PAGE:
Towards modern, and equalising, realities
After the attacks, the major question to be asked about European-US relations is whether they will fundamentally change the pattern that emerged in the first months of the Bush administration. Had the administration responded unilaterally and after minimal consultation or engagement with its European allies, the trend towards unilateralism would have been immediately confirmed. So far that has not happened. The US has not responded by lashing out blindly or indiscriminately at ill-chosen targets, as might have been expected in some European stereotyping of Mr Bush, summarised by one observer who said, “He’s a Texan - that means an American squared”. Rather, common democratic values and deep common interests with Europe have been affirmed.
So, the US response has thus far been slow and subtle, in cooperation with its friends and allies and with due regard for the necessity of a long-term approach. There are those in Europe tempted to see a Greek-Roman aspect to this: the moderation of an angry superpower’s behaviour and its direction to more rational ends. Not surprisingly, such condescension infuriates certain commentators, especially on the right of the political spectrum, who detect in it the European left’s abiding anti-Americanism. It coincides, they say, with suggestions that the US brought the attacks on itself by its insensitive and ill-founded Middle Eastern policies, and the serial arrogance of its quasi-imperial super-powerdom.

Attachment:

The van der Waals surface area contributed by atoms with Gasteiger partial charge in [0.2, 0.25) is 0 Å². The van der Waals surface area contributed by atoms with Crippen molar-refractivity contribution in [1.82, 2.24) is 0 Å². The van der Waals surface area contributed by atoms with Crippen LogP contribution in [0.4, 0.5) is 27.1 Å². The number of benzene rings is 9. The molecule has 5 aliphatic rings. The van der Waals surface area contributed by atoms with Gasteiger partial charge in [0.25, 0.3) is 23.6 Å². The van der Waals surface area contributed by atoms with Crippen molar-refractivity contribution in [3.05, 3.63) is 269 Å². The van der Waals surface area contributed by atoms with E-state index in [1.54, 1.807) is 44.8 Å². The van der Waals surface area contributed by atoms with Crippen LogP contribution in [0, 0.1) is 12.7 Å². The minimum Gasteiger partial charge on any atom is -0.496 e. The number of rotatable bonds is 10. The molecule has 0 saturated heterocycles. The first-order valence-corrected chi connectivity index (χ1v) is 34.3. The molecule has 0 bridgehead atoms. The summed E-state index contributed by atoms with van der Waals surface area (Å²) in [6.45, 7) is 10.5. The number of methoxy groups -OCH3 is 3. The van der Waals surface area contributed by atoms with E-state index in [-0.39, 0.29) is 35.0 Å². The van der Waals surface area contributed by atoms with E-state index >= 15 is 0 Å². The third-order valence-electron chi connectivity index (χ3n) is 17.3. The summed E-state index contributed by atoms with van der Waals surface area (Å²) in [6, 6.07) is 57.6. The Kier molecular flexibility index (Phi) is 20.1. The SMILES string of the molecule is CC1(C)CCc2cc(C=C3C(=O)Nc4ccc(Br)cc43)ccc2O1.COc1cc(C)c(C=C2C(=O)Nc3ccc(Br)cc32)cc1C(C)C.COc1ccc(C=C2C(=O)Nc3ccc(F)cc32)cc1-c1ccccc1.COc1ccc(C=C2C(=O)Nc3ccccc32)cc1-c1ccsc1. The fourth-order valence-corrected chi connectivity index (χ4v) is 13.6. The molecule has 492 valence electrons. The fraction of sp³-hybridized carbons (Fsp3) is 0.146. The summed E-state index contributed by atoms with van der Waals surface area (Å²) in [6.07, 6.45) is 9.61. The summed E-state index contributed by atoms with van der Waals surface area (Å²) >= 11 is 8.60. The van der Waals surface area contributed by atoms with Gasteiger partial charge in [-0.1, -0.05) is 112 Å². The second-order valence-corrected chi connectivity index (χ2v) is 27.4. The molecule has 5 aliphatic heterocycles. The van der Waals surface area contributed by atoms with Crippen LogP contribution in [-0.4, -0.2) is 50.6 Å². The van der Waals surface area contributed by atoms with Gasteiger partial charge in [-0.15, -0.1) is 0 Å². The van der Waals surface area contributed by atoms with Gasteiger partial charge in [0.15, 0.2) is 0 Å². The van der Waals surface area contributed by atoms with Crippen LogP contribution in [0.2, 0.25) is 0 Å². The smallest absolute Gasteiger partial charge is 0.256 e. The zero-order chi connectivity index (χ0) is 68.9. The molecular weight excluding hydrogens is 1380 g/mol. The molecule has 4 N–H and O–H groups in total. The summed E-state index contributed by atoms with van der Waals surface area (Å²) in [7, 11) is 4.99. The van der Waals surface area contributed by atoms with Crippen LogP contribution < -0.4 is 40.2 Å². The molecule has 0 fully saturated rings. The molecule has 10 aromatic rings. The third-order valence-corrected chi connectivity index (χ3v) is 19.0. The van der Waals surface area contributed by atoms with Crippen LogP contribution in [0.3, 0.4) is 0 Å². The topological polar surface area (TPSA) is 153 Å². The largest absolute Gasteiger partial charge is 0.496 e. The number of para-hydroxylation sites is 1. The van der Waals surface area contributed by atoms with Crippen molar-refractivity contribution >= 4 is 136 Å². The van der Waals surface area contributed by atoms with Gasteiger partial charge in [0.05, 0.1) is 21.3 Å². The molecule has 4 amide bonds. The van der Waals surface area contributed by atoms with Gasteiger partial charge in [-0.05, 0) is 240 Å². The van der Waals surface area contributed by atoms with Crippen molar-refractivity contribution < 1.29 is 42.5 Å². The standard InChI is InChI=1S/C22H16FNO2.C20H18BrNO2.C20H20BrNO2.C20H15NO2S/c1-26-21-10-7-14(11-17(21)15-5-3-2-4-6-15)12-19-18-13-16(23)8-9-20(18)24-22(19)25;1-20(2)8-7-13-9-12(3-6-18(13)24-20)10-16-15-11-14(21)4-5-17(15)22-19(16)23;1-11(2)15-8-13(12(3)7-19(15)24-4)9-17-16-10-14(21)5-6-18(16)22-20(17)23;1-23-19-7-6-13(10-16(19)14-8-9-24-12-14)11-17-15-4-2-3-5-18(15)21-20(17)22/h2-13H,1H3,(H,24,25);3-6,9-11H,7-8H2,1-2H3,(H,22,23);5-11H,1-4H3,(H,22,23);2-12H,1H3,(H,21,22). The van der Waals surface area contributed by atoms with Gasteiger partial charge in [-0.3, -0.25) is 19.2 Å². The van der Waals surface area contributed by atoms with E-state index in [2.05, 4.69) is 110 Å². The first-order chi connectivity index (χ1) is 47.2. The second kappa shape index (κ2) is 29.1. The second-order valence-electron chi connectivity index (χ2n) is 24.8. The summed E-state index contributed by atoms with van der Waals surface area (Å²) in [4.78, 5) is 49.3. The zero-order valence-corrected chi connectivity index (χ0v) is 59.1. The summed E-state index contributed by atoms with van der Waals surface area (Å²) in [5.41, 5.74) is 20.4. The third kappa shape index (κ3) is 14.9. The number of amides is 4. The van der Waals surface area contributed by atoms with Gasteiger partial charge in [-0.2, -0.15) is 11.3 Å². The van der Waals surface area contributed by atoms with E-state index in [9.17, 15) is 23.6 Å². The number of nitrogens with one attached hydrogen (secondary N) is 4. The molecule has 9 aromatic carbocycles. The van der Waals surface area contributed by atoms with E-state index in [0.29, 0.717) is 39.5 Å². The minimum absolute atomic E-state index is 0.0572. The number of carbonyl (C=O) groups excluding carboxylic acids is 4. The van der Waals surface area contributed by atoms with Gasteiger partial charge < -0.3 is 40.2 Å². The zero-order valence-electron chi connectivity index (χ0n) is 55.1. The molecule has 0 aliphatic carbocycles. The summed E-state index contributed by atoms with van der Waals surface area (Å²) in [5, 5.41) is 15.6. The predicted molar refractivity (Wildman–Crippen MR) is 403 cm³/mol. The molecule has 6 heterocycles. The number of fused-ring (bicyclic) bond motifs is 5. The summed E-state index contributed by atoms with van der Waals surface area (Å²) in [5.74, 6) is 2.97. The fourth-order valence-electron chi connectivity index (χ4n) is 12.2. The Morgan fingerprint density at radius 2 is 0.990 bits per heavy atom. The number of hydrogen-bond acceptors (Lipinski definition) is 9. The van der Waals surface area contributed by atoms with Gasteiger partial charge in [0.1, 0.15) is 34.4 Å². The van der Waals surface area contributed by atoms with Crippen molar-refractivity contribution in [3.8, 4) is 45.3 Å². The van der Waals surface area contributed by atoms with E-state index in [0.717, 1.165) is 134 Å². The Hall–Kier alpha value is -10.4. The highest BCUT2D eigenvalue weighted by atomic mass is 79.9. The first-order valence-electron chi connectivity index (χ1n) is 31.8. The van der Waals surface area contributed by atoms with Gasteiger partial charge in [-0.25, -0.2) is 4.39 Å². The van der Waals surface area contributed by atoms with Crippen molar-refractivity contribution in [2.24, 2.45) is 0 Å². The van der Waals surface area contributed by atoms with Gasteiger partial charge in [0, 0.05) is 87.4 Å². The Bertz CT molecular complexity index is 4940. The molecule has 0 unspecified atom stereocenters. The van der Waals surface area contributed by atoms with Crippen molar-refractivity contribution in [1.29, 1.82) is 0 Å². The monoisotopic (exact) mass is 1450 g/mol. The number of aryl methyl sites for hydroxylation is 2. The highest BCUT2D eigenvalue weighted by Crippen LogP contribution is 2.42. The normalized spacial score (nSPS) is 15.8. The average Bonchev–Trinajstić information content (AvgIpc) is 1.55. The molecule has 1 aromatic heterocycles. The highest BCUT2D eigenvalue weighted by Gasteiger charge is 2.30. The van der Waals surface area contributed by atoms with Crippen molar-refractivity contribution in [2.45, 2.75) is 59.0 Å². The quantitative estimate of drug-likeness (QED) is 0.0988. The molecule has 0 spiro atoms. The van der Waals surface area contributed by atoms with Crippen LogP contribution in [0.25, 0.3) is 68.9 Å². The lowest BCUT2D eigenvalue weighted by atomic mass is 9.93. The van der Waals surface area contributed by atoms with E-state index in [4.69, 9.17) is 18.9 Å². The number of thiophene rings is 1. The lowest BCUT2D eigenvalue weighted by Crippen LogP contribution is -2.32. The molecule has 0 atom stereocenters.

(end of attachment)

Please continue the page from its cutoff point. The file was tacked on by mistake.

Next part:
A lot of this ideological flailing misses the point of what is at stake in the relationship through this crisis. The Greek-Roman analogy is a conceit also at the European level. Not, ironically, because it takes too little account of the asymmetric power relations involved, but because it under-estimates the profound process of equalisation currently running through the transatlantic relationship. These days realism and irony often go hand in hand. The crisis will be a crucial test of that process in the months and years to come.
Eye to eye